Yes, as you’d expect. We run our own application testing workload. The best we’d ever see with external arrays was 6-9 msec application response for end user response, and that’s after a lot of optimization work. We’re now getting 2-3 msec, and that’s without any real tuning or optimization.
That’s three times faster — so the client notices it as well.
What about cost?
Our job is to deliver a predictably great IT service to our clients 24×7, and that’s what we get paid to do. Every time we had an outage or a performance problem or some other glitch, that was costing us and our clients big money and big aggravation.
With this new design, it’s an entirely different world.
So what’s been the experience with VSAN and MCS technology so far?
We’ve had it up and running for well over a year, and it’s been absolutely amazing. It’s really impressive. If you think about it, it’s a great design — everything densely packaged in a blade: compute, memory, storage and connectivity. One management screen. And all it has to do is run vSphere with VSAN enabled. Dead simple.
If something breaks, VSAN detects and recovers so we don’t notice. All we have to do is go in and swap broken parts — that’s about it. As I said, performance is predicable and stellar. My admins tell me it’s an incredibly simple environment to operate as well.
I should share that VMware hasn’t officially qualified the produts based on Diablo MCS yet, but it’s in the process. In the meantime, I’ve gotten great support from all my vendors: VMware, Lenovo and OnX — everyone wants to see this happen.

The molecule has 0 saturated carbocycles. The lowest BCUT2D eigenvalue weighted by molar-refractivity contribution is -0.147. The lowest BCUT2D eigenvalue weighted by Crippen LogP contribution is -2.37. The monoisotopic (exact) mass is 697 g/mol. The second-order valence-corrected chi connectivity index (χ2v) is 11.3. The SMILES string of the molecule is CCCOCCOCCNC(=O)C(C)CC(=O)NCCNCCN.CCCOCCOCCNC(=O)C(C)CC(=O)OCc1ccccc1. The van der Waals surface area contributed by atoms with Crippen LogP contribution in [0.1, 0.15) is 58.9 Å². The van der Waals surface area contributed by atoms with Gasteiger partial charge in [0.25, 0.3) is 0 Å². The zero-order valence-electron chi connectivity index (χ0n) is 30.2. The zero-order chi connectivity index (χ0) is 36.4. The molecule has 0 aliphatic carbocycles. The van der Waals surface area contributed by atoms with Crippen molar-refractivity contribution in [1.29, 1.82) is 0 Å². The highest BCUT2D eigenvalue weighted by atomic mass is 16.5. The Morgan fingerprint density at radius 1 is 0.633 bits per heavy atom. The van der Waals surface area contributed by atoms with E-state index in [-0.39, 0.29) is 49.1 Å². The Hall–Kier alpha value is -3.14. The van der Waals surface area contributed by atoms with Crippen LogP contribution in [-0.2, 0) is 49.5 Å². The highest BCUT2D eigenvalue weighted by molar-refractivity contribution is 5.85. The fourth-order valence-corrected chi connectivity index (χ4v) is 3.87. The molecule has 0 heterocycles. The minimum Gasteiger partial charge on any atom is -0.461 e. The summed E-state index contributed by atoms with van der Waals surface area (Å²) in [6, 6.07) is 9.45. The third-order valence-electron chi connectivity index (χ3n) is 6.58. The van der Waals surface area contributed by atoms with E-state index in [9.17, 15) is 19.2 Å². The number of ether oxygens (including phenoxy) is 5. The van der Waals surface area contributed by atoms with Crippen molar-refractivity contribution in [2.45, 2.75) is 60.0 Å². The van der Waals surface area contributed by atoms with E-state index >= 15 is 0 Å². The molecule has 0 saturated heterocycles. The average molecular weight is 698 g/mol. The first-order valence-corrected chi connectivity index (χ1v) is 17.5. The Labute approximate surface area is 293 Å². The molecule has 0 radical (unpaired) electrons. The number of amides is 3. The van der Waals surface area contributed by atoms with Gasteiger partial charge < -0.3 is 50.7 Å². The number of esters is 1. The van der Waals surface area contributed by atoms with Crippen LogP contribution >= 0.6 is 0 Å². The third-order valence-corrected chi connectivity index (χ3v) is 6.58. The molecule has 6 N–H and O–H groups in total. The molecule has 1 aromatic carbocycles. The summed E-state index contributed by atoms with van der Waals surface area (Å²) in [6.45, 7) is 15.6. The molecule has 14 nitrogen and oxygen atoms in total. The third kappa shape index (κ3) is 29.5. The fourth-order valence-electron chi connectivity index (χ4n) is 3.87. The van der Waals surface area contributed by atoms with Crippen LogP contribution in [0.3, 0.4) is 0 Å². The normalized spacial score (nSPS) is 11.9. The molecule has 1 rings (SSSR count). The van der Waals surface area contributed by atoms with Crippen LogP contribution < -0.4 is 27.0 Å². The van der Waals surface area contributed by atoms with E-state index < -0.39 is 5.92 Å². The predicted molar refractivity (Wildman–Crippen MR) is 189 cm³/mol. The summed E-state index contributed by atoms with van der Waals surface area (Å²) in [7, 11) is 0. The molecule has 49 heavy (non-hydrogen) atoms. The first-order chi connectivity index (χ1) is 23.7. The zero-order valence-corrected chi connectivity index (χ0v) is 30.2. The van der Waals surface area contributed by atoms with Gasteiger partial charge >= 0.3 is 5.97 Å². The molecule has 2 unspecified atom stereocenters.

You seem to be pretty happy with how simple and predictable your environment is now.
I am. It took a bit longer than I would have liked, but I can see the impact in my own world — everything is easier and simpler. If I need more performance or capacity, I just buy another blade and slide it in.
I’m happy, my co-workers are happy, my boss is happy. Perhaps most importantly, our client is very happy as well.
I bet some of the other infrastructure teams have taken notice of what you’ve done?
It’s the new thing everyone wants now.
My co-workers also do a lot of support for big data, analytics, decision support and visualization. The idea of using this design for those workloads is very, very attractive — especially if we can do graphics rendering in the same node as compute and storage.
You mentioned that you had tried out Nutanix gear previously — can you compare from your perspective?
Well, at the time, VSAN was just coming to market, so we tried out some of their gear for a few workloads. It was simpler than what we were doing at the time, so that was a win.
However, if you ask my admins which environment they think is simpler to manage, they’d probably all say “VSAN” — one tool, one environment, one dashboard, etc.
And, of course, we couldn’t do this cool MCS stuff using their gear, so there’s that.
Any final thoughts?
I think the support we’ve gotten from all the vendors — Lenovo, VMware and OnX — has been great, so thanks. My management team and my co-workers have also been great at supporting us as we put some of these newer technologies to work, so I’d like to thank them as well.
And, of course, our client for giving us the opportunity to put something innovative and transformational in front of them to consider.
You should be proud of what you’ve been able to deliver.
I think Gabe’s story is great.
He saw a challenge, did some research and pushed the technology envelope without getting burned. He delivered a solution that made a direct impact on his business — and that of his client’s. Just goes to show the power of hyperconverged software — unconstrained by hardware.
If you’ve got a great VSAN story, let me know? I’m sure there are more of you out there